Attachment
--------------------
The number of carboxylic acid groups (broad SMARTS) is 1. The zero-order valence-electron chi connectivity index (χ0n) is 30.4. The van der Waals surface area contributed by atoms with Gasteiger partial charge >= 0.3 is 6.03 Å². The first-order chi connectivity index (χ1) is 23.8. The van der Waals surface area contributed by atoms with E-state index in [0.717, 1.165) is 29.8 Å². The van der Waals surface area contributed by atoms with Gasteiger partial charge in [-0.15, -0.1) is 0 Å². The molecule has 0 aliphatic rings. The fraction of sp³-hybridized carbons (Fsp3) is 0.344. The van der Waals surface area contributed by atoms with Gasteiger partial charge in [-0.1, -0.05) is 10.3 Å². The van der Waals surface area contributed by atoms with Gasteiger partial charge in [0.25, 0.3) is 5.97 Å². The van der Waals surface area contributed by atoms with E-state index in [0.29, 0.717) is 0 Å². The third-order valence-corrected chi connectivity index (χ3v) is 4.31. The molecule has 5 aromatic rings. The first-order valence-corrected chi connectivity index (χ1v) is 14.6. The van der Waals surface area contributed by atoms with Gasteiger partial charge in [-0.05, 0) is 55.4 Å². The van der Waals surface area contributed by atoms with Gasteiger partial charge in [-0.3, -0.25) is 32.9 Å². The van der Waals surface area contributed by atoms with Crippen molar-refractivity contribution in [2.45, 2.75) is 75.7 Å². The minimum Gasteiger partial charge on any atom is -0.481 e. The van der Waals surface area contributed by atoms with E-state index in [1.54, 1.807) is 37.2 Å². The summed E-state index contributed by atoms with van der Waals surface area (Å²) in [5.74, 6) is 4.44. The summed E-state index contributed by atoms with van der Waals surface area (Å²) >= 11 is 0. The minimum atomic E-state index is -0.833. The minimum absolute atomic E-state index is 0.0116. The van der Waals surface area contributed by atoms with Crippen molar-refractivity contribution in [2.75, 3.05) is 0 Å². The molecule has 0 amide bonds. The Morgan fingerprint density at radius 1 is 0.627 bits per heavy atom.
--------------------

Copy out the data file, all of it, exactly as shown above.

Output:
The number of carboxylic acid groups (broad SMARTS) is 1. The zero-order valence-electron chi connectivity index (χ0n) is 30.4. The van der Waals surface area contributed by atoms with Gasteiger partial charge >= 0.3 is 6.03 Å². The first-order chi connectivity index (χ1) is 23.8. The van der Waals surface area contributed by atoms with E-state index in [0.717, 1.165) is 29.8 Å². The van der Waals surface area contributed by atoms with Gasteiger partial charge in [-0.15, -0.1) is 0 Å². The molecule has 0 aliphatic rings. The fraction of sp³-hybridized carbons (Fsp3) is 0.344. The van der Waals surface area contributed by atoms with Gasteiger partial charge in [-0.1, -0.05) is 10.3 Å². The van der Waals surface area contributed by atoms with Gasteiger partial charge in [0.25, 0.3) is 5.97 Å². The van der Waals surface area contributed by atoms with E-state index in [0.29, 0.717) is 0 Å². The third-order valence-corrected chi connectivity index (χ3v) is 4.31. The molecule has 5 aromatic rings. The first-order valence-corrected chi connectivity index (χ1v) is 14.6. The van der Waals surface area contributed by atoms with Gasteiger partial charge in [-0.05, 0) is 55.4 Å². The van der Waals surface area contributed by atoms with Gasteiger partial charge in [-0.3, -0.25) is 32.9 Å². The van der Waals surface area contributed by atoms with Crippen molar-refractivity contribution in [2.45, 2.75) is 75.7 Å². The minimum Gasteiger partial charge on any atom is -0.481 e. The van der Waals surface area contributed by atoms with E-state index in [1.54, 1.807) is 37.2 Å². The summed E-state index contributed by atoms with van der Waals surface area (Å²) in [5.74, 6) is 4.44. The summed E-state index contributed by atoms with van der Waals surface area (Å²) >= 11 is 0. The minimum atomic E-state index is -0.833. The minimum absolute atomic E-state index is 0.0116. The van der Waals surface area contributed by atoms with Crippen molar-refractivity contribution in [2.75, 3.05) is 0 Å². The molecule has 0 amide bonds. The Morgan fingerprint density at radius 1 is 0.627 bits per heavy atom.